Global Health has been an important working group in the past C20 summits, reflecting the realities of today. This year, as the focus shifts from vaccination, the working group would be focusing on issues of mental health, elderly care, nutrition and a holistic approach to healthcare.

Nothing brought out the inequities and inequalities in the global order as the pandemic. COVID-19 accelerated already dormant mental health issues to epidemic proportions worldwide, manifested as rising substance abuse, marital discord, social media and internet addiction, and so forth. Mental health has traditionally been neglected in lower-income-countries due to a multitude of reasons including: a shortage of psychiatrists and psychologists in the public health system, stigma associated with mental health issues, neglect of mental health from mainstream care, etc. A comprehensive platform encompassing community and educational institutional based screening in addition to hospital-based care is the need of the hour. 

COVID-19 has also greatly exaggerated existing vulnerabilities in most societies and family structures. Undernutrition evident in poorer sections of society is manifest most in pregnant mothers with far reaching transgenerational consequences. Nutritional imbalance and excessive intake of energy together with a sedentary lifestyle has created a global epidemic of obesity with a host of adverse consequences. It is critical to revisit this problem and deliberate on how to increase awareness and capacity about nutrition and health care at the household level.

Ancient medical traditions have always treated the mind and body as an integrated unit. Modern medicine now acknowledges the necessity of integrated approaches and recognizes the role of traditional medicine. As the home of one of these ancient traditions, and now the host of the C20, the India-led panel will explore ways to bring an integrated approach both as a lifestyle change and as a strategy that Governments can use to bring quality health care to the doorsteps of individuals, reducing reliance on institutionalized health care.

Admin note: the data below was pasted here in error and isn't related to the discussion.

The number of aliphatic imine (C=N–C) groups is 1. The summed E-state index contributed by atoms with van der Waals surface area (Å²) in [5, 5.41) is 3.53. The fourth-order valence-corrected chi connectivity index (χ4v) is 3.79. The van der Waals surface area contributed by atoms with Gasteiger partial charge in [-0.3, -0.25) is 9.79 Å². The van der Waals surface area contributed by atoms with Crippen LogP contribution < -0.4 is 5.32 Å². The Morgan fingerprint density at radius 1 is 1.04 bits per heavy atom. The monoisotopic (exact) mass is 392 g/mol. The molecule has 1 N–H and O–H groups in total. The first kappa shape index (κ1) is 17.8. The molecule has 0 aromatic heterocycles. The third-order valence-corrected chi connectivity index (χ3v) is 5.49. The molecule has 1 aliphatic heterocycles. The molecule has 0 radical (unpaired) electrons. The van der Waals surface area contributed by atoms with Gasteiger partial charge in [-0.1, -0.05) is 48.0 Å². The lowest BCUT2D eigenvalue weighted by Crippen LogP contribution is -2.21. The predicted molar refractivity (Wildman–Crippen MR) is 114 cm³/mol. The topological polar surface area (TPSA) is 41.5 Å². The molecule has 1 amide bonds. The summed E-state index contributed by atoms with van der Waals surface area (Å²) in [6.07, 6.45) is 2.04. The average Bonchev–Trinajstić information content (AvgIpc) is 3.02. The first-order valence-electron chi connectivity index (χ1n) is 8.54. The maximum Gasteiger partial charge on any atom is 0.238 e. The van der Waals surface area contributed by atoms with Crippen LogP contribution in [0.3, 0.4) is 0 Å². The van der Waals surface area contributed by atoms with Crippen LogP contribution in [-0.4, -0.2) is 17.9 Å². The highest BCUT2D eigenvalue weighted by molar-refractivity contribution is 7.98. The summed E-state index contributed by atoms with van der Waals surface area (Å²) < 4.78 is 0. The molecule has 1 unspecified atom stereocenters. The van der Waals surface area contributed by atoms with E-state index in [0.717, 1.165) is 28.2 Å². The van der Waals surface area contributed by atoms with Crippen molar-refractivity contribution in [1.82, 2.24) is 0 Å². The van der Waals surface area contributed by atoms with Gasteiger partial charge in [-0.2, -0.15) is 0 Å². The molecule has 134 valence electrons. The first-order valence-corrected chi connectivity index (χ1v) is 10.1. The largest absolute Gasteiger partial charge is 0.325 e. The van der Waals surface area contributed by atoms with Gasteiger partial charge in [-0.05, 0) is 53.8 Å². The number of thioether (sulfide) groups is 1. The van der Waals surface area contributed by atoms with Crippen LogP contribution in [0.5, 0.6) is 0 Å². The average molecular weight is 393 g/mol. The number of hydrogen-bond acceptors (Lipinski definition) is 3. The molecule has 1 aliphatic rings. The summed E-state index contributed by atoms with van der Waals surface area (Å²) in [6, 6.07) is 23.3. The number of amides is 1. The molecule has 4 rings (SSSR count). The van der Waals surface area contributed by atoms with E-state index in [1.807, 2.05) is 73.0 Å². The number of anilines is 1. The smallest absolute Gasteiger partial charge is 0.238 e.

Delving into these three aspects, the working group would aim to widen the discussions on different aspects of SDG3 on ‘Good Health and Well Being’. The discussions would bring forth mental health and various other healthcare professionals, understand lessons from the recently established WHO Global Centre for Traditional Medicine (WHO GCTM) in India and also discuss how digital health can be a part of the larger narrative on global and holistic health.


India Coordinators: Dr. Priya Nair, Amrita University, India ([email protected]); Dr. Jaideep C. Menon, Amrita University, India ([email protected])

International Coordinators: Dr. Sarthak Das, Asia Pacific Leaders Malaria Alliance ([email protected]); Dr. Krish Ramachandran, Harvard Medical School ([email protected]); Ms. Andy Carmone, Clinton Health Access Initiative, USA ([email protected])